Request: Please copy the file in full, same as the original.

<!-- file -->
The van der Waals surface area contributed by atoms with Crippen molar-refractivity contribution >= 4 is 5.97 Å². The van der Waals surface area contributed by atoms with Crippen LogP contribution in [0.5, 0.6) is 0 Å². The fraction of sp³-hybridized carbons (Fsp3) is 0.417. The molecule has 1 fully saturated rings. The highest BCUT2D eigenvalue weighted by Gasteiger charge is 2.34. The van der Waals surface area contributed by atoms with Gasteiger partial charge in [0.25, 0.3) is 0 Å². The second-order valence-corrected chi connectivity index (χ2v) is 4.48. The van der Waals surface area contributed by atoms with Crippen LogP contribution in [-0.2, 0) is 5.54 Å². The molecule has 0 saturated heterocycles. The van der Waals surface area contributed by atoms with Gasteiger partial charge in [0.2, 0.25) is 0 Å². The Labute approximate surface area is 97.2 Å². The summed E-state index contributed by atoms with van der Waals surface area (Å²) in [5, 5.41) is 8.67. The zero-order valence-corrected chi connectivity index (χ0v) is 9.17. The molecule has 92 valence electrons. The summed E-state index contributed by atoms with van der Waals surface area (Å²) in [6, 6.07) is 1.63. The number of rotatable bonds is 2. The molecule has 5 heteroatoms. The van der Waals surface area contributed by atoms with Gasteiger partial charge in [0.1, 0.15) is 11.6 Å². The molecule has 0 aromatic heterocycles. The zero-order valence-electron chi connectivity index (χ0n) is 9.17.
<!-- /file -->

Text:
The van der Waals surface area contributed by atoms with Crippen molar-refractivity contribution >= 4 is 5.97 Å². The van der Waals surface area contributed by atoms with Crippen LogP contribution in [0.5, 0.6) is 0 Å². The fraction of sp³-hybridized carbons (Fsp3) is 0.417. The molecule has 1 fully saturated rings. The highest BCUT2D eigenvalue weighted by Gasteiger charge is 2.34. The van der Waals surface area contributed by atoms with Gasteiger partial charge in [0.25, 0.3) is 0 Å². The second-order valence-corrected chi connectivity index (χ2v) is 4.48. The van der Waals surface area contributed by atoms with Crippen LogP contribution in [-0.2, 0) is 5.54 Å². The molecule has 0 saturated heterocycles. The van der Waals surface area contributed by atoms with Gasteiger partial charge in [0.2, 0.25) is 0 Å². The Labute approximate surface area is 97.2 Å². The summed E-state index contributed by atoms with van der Waals surface area (Å²) in [5, 5.41) is 8.67. The zero-order valence-corrected chi connectivity index (χ0v) is 9.17. The molecule has 92 valence electrons. The summed E-state index contributed by atoms with van der Waals surface area (Å²) in [6, 6.07) is 1.63. The number of rotatable bonds is 2. The molecule has 5 heteroatoms. The van der Waals surface area contributed by atoms with Gasteiger partial charge in [0.1, 0.15) is 11.6 Å². The molecule has 0 aromatic heterocycles. The zero-order valence-electron chi connectivity index (χ0n) is 9.17.